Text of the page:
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King's Son and Daughter Join Morehouse Students For a "Difficult" March


Mixed emotions ran through Martin Luther King III '79 as he prepared to retrace his father’s funeral procession from Ebenezer Baptist Church to Morehouse College.

King III and his sister, Bernice King, were about to march through the Atlanta streets – complete with two Percheron horses pulling a white, wooden carriage that carried an American cherry coffin – to remember that day when the Dreamer – his dad, Martin Luther King Jr. ’48 -- was laid to rest exactly 40 years ago.

“This effort is to be supportive to the students who commenced this idea,” King III said as his sister stood nearby. “But quite frankly, I don’t know how it’s going to feel to retrace these steps. To some degree, there are emotions out there that make this difficult.”

That wasn’t the intent that Reginald McKinley, Jeremy Cormier and Koree Hood had in mind.

The three Morehouse students formed the core of a group of Atlanta University Center students who went to Jena, La., last summer to protest the legal treatment of six black male high school students in a racially-charged dispute.

Now as the leaders of F.O.C.U.S. (Fostering Our Conscious by Uniting Society), they want to keep the focus on King’s ideas – ideas that young people are embracing.

“We are aware that there are things greater than us that need to be taken care of,” McKinley said. “That’s why Dr. King’s (idea) was lasting because we understood it’s the message that the man carried.”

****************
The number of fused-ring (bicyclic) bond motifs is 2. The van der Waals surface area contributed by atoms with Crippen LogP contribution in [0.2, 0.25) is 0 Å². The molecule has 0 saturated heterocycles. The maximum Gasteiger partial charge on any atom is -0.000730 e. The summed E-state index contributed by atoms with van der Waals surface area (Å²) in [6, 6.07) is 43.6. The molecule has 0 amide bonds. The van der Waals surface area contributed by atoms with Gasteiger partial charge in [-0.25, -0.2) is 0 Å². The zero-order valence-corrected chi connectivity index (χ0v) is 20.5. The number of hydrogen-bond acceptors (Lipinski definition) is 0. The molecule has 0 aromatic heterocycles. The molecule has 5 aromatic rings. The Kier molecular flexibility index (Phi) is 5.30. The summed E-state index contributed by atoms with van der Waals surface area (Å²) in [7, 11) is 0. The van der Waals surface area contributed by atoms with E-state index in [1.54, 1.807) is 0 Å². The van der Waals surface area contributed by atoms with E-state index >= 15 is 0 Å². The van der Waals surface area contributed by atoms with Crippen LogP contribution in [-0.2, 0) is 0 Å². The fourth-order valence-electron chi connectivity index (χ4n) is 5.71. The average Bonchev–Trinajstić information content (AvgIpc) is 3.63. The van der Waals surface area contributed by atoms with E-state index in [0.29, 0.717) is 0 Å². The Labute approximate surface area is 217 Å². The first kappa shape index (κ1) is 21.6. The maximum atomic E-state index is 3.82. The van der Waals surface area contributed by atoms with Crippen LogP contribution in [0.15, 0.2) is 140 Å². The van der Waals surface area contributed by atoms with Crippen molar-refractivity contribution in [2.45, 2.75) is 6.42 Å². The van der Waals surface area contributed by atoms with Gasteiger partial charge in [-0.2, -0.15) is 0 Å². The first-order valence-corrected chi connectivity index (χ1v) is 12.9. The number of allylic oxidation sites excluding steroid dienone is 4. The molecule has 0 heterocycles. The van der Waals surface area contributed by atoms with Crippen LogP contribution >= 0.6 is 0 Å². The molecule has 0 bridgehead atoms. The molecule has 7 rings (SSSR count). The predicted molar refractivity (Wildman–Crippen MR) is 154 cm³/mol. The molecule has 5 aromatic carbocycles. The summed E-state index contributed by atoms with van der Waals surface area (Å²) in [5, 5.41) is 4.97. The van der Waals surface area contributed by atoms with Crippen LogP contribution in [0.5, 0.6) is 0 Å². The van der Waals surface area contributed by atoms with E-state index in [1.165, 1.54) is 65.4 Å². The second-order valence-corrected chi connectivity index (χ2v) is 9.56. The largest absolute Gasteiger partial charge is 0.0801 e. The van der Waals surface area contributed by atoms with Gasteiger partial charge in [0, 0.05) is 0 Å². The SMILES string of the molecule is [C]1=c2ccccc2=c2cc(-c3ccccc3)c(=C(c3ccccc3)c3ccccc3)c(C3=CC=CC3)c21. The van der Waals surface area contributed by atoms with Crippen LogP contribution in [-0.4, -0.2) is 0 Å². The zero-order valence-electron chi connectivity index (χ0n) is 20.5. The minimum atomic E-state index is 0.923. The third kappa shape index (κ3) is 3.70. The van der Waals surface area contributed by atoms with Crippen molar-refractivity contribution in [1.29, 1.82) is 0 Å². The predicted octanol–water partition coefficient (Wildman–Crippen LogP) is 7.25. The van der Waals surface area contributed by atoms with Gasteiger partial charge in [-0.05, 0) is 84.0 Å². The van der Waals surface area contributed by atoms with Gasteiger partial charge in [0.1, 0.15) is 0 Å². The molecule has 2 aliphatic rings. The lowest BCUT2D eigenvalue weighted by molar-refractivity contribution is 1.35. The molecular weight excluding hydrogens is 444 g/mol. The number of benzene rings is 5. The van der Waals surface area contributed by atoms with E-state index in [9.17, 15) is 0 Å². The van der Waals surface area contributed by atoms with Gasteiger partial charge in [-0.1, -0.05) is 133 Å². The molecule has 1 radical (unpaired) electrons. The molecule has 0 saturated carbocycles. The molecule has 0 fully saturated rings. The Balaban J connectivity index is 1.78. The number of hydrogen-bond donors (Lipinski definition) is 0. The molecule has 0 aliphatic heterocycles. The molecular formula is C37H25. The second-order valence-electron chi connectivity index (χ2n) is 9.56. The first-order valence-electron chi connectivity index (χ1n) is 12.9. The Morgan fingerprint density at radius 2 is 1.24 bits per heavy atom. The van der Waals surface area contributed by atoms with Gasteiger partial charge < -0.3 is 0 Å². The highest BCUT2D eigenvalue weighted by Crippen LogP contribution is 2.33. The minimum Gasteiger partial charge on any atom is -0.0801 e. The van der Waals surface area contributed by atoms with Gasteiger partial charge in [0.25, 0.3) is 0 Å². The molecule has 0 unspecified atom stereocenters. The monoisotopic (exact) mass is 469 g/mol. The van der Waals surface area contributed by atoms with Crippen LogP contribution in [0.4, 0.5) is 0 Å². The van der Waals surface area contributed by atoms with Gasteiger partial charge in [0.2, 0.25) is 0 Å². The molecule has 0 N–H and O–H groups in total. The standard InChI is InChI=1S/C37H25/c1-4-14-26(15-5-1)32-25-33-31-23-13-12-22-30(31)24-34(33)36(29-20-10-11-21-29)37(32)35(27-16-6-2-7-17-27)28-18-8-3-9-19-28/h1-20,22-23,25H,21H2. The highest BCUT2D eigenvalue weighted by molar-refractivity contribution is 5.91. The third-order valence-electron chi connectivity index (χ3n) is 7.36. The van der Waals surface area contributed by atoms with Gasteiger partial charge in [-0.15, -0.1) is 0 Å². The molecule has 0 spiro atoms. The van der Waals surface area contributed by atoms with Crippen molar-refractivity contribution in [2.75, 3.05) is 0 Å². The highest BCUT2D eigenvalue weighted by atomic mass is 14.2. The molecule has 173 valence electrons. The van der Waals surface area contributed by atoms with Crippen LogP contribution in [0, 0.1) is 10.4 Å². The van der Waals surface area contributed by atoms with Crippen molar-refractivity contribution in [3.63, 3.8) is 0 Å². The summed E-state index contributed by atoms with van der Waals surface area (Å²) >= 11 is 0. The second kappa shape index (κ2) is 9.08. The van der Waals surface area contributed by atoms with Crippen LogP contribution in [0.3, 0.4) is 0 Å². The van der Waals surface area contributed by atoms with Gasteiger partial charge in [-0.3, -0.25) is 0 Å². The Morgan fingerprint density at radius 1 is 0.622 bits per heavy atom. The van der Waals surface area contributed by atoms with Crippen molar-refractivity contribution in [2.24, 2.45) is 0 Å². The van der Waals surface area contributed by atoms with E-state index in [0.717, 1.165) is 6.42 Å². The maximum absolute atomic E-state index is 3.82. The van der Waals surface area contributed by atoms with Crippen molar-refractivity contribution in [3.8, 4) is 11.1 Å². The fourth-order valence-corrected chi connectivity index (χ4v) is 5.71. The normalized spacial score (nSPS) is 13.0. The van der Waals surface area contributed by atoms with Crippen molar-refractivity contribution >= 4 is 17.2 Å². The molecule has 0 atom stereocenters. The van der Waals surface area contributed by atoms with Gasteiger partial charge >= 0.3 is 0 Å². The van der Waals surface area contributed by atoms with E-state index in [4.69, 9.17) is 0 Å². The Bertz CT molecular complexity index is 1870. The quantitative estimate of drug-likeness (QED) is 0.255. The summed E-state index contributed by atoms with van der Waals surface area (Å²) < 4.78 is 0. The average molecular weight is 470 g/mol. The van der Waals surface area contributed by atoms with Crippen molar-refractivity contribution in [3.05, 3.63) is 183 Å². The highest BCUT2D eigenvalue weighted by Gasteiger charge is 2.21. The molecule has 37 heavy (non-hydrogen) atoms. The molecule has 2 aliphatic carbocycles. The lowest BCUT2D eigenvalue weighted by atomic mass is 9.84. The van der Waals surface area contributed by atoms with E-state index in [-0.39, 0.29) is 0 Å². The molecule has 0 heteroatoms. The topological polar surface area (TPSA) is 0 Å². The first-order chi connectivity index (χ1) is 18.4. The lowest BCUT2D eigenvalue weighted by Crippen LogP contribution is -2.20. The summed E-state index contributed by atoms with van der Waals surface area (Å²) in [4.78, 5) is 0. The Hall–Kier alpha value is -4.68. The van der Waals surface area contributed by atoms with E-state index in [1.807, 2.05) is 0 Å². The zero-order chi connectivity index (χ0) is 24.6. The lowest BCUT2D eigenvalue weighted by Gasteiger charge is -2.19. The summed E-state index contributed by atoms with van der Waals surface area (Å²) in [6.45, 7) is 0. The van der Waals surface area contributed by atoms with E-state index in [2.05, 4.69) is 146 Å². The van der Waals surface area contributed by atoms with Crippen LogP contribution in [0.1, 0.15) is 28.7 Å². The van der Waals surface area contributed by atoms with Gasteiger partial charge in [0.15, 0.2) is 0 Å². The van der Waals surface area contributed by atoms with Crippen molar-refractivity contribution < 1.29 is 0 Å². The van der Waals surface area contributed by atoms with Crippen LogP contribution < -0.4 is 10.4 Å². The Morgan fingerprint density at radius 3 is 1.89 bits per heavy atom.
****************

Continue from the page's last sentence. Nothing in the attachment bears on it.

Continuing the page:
Marching in lines of five behind the horse drawn carriage (it was the same carriage used when the Rev. James Orange was laid to rest last month), the group of nearly 100 people left Ebenezer Baptist Church, walking down historic Auburn Avenue, along the edges of downtown Atlanta near the Georgia State Capitol chanting and singing songs and carrying signs such as one that read “Unite to Fight War and Racism.”

Many wore suits, ties and dress shoes while other’s colorful attire reflected today’s hip-hop community.

“It feels really good to get to experience what people before went through,” said sophomore Stevon Darling, an accounting major from Nassau, Bahamas. “It’s a walk for a cause.”

“It’s humbling,” added junior Anthony Roberts, an economics major from Richmond, Va. “It’s definitely an inspiring thing to see all these people of different colors and backgrounds come together.”

Onlookers stared as the group walked by. Some clapped. Others blew the horns in their vehicles.

“This is really great,” said Georgia State University student Johnna Szegda as the group passed by her school. “I wish more people were politically active.”

As the group passed by the State Capitol where King’s wife, Coretta Scott King’s body lay in state after her death in 2006, Bernice King noted the irony.

“Notice that we are taking up the entire street,” she said as she walked arm in arm with her brother and Morehouse students. “That normally doesn’t happen, but it is now. It’s a lot like a king is coming through.”

The group made its way down Martin Luther King Jr. Drive to Northside Drive and then to Fair Street as they made their way to the campus.

There President Robert Franklin Jr. ’75 pointed out the importance of the march’s recreation.

“Today we are reminded we can see what he saw,” Franklin said. “In fact, we are being what he saw. It’s up to us to sustain what Dr. King saw.”

For King III, it was a tough day of remembrance that a student movement made easier to deal with.

“For me it was a day that I lost my father,” he said of April 9, 1968. “It’s painful. I lost a loved one. But I’m impressed that these young people have taken a stand in this movement.”

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